Day 4: Caromont Farm, Esmont, 12 p.m.
Vegetables have seasons and so does milk. Autumn is a great kidding season, but when a buck is around, the goats go into heat and the milk gets gamier. To adjust, Gail Hobbs-Page of Caromont Farm in Esmont, a tiny town southwest of Charlottesville, makes her fresh chèvre in the early spring. While showing us around her farm, the cheesemaker talked of teat placement and worm resistance the way some parents brag about report cards and piano lessons. “This one,” Hobbs-Page said, “is the daughter of my very first goat.” We followed a herd into the woods, their hooves schussing through fresh-fallen leaves.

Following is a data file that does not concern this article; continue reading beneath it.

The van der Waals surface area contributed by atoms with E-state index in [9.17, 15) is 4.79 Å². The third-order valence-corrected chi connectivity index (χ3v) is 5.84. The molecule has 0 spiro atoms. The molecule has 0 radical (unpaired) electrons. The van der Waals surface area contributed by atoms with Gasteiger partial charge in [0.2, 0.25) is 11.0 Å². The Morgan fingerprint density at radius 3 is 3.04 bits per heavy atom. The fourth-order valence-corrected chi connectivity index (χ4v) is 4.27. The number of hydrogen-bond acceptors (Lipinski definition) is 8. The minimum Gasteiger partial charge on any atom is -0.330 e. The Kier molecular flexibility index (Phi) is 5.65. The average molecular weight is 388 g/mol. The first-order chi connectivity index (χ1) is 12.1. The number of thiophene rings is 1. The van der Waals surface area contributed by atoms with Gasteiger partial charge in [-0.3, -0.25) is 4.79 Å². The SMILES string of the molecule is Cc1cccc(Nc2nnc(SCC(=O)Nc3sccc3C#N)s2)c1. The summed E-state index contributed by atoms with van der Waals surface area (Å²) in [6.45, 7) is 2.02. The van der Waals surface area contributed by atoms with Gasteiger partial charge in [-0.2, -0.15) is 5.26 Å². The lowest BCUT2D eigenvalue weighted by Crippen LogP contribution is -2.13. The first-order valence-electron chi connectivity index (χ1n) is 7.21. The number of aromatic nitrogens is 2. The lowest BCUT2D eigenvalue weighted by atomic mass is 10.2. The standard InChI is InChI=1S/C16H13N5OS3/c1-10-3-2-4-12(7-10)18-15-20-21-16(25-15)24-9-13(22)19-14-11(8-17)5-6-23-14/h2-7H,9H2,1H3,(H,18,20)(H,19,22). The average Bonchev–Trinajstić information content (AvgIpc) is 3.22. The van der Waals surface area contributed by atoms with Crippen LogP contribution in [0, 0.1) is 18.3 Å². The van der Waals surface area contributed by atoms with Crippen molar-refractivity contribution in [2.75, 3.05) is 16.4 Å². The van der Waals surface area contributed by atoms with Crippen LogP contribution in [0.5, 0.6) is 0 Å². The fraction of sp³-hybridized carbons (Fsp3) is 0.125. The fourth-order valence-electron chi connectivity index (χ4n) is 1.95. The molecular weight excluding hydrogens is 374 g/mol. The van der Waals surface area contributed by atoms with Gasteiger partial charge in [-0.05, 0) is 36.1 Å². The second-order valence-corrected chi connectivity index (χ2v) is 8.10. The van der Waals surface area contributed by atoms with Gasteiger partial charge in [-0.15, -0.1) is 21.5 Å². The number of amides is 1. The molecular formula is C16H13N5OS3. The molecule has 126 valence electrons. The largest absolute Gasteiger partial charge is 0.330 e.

Bo leaned in to marvel: “Eighty-one goats and she knows each one’s name.” He inhaled and sighed. “This smells like home.” Over a bottle of rosé in Hobbs-Page’s kitchen, chef and cheesemaker bonded. “Food does something,” Bo said. “It triggers you, it’s not just a tomato. We do agree on that, don’t we?”
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